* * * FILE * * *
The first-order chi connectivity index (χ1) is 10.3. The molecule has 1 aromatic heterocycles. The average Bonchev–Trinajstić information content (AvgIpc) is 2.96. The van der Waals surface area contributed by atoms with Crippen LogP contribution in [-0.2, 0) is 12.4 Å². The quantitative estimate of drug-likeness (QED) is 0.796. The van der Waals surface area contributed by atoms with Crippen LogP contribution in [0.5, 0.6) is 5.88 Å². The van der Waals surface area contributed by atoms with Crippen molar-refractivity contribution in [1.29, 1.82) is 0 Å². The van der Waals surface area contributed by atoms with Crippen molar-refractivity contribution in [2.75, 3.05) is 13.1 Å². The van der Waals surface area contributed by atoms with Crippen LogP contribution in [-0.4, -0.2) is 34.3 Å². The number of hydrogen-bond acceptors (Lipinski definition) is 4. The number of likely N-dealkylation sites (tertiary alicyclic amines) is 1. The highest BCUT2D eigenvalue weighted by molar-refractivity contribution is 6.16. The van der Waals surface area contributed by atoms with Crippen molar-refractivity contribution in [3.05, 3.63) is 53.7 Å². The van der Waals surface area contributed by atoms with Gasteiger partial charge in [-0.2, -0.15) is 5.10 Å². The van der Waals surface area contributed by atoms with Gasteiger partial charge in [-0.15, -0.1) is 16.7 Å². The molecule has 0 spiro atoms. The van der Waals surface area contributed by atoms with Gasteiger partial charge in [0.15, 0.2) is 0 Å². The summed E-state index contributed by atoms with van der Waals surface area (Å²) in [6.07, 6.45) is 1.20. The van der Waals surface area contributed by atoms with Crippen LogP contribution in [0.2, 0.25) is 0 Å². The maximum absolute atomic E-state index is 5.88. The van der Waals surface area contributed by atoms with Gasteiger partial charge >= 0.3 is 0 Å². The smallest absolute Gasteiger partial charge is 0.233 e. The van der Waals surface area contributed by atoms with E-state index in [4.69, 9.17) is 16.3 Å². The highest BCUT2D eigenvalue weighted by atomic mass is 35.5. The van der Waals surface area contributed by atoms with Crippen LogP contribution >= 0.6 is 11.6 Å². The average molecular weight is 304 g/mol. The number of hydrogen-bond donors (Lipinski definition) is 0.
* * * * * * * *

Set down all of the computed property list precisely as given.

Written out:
The first-order chi connectivity index (χ1) is 10.3. The molecule has 1 aromatic heterocycles. The average Bonchev–Trinajstić information content (AvgIpc) is 2.96. The van der Waals surface area contributed by atoms with Crippen LogP contribution in [-0.2, 0) is 12.4 Å². The quantitative estimate of drug-likeness (QED) is 0.796. The van der Waals surface area contributed by atoms with Crippen LogP contribution in [0.5, 0.6) is 5.88 Å². The van der Waals surface area contributed by atoms with Crippen molar-refractivity contribution in [1.29, 1.82) is 0 Å². The van der Waals surface area contributed by atoms with Crippen molar-refractivity contribution in [2.75, 3.05) is 13.1 Å². The van der Waals surface area contributed by atoms with Crippen LogP contribution in [-0.4, -0.2) is 34.3 Å². The number of hydrogen-bond acceptors (Lipinski definition) is 4. The number of likely N-dealkylation sites (tertiary alicyclic amines) is 1. The highest BCUT2D eigenvalue weighted by molar-refractivity contribution is 6.16. The van der Waals surface area contributed by atoms with Crippen molar-refractivity contribution in [3.05, 3.63) is 53.7 Å². The van der Waals surface area contributed by atoms with Gasteiger partial charge in [-0.2, -0.15) is 5.10 Å². The van der Waals surface area contributed by atoms with Gasteiger partial charge in [-0.15, -0.1) is 16.7 Å². The molecule has 0 spiro atoms. The van der Waals surface area contributed by atoms with Gasteiger partial charge in [0.15, 0.2) is 0 Å². The summed E-state index contributed by atoms with van der Waals surface area (Å²) in [6.07, 6.45) is 1.20. The van der Waals surface area contributed by atoms with Crippen LogP contribution in [0.2, 0.25) is 0 Å². The maximum absolute atomic E-state index is 5.88. The van der Waals surface area contributed by atoms with Gasteiger partial charge >= 0.3 is 0 Å². The smallest absolute Gasteiger partial charge is 0.233 e. The van der Waals surface area contributed by atoms with E-state index in [4.69, 9.17) is 16.3 Å². The highest BCUT2D eigenvalue weighted by atomic mass is 35.5. The van der Waals surface area contributed by atoms with Crippen LogP contribution >= 0.6 is 11.6 Å². The average molecular weight is 304 g/mol. The number of hydrogen-bond donors (Lipinski definition) is 0.